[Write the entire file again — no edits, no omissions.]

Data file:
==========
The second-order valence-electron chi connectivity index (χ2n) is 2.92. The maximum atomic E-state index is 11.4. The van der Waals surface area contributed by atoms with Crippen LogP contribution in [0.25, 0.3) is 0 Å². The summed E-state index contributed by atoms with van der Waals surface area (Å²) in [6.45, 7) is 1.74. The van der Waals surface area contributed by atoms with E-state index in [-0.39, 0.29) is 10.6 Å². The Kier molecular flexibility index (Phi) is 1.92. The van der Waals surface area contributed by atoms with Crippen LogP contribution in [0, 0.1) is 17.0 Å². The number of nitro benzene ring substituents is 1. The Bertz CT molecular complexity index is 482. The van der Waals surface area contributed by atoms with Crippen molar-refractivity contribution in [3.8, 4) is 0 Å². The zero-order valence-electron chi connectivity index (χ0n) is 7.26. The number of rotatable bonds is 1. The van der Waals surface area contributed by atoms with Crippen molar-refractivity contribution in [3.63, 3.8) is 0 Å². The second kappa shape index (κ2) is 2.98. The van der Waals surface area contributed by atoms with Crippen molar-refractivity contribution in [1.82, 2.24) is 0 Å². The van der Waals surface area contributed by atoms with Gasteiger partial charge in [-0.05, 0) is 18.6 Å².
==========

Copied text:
The second-order valence-electron chi connectivity index (χ2n) is 2.92. The maximum atomic E-state index is 11.4. The van der Waals surface area contributed by atoms with Crippen LogP contribution in [0.25, 0.3) is 0 Å². The summed E-state index contributed by atoms with van der Waals surface area (Å²) in [6.45, 7) is 1.74. The van der Waals surface area contributed by atoms with E-state index in [-0.39, 0.29) is 10.6 Å². The Kier molecular flexibility index (Phi) is 1.92. The van der Waals surface area contributed by atoms with Crippen LogP contribution in [0, 0.1) is 17.0 Å². The number of nitro benzene ring substituents is 1. The Bertz CT molecular complexity index is 482. The van der Waals surface area contributed by atoms with Crippen molar-refractivity contribution in [3.8, 4) is 0 Å². The zero-order valence-electron chi connectivity index (χ0n) is 7.26. The number of rotatable bonds is 1. The van der Waals surface area contributed by atoms with Crippen molar-refractivity contribution in [3.63, 3.8) is 0 Å². The second kappa shape index (κ2) is 2.98. The van der Waals surface area contributed by atoms with Crippen molar-refractivity contribution in [1.82, 2.24) is 0 Å². The van der Waals surface area contributed by atoms with Gasteiger partial charge in [-0.05, 0) is 18.6 Å².